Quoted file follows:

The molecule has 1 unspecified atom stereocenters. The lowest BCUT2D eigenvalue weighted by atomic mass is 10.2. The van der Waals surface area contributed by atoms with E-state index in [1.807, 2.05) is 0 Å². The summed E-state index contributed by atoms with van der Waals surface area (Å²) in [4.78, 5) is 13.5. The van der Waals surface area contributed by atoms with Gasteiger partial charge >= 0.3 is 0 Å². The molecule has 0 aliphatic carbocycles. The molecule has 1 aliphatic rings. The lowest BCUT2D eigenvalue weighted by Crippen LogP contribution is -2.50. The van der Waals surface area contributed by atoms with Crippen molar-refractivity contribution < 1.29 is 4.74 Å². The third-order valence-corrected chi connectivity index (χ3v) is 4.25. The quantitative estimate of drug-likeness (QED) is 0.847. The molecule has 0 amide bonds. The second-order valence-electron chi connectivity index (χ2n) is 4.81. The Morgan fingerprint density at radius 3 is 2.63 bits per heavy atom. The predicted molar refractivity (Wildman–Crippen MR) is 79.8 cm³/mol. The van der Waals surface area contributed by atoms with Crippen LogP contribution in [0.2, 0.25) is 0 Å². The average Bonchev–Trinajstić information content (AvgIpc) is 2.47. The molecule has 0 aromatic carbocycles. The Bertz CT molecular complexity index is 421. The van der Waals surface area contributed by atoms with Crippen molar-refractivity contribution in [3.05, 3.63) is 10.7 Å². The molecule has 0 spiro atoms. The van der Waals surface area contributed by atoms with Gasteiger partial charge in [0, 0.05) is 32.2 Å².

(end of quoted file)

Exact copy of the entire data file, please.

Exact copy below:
The molecule has 1 unspecified atom stereocenters. The lowest BCUT2D eigenvalue weighted by atomic mass is 10.2. The van der Waals surface area contributed by atoms with E-state index in [1.807, 2.05) is 0 Å². The summed E-state index contributed by atoms with van der Waals surface area (Å²) in [4.78, 5) is 13.5. The van der Waals surface area contributed by atoms with Gasteiger partial charge >= 0.3 is 0 Å². The molecule has 0 aliphatic carbocycles. The molecule has 1 aliphatic rings. The lowest BCUT2D eigenvalue weighted by Crippen LogP contribution is -2.50. The van der Waals surface area contributed by atoms with Crippen molar-refractivity contribution < 1.29 is 4.74 Å². The third-order valence-corrected chi connectivity index (χ3v) is 4.25. The quantitative estimate of drug-likeness (QED) is 0.847. The molecule has 0 amide bonds. The second-order valence-electron chi connectivity index (χ2n) is 4.81. The Morgan fingerprint density at radius 3 is 2.63 bits per heavy atom. The predicted molar refractivity (Wildman–Crippen MR) is 79.8 cm³/mol. The van der Waals surface area contributed by atoms with Crippen LogP contribution in [0.2, 0.25) is 0 Å². The average Bonchev–Trinajstić information content (AvgIpc) is 2.47. The molecule has 0 aromatic carbocycles. The Bertz CT molecular complexity index is 421. The van der Waals surface area contributed by atoms with Crippen molar-refractivity contribution in [3.05, 3.63) is 10.7 Å². The molecule has 0 spiro atoms. The van der Waals surface area contributed by atoms with Gasteiger partial charge in [0, 0.05) is 32.2 Å².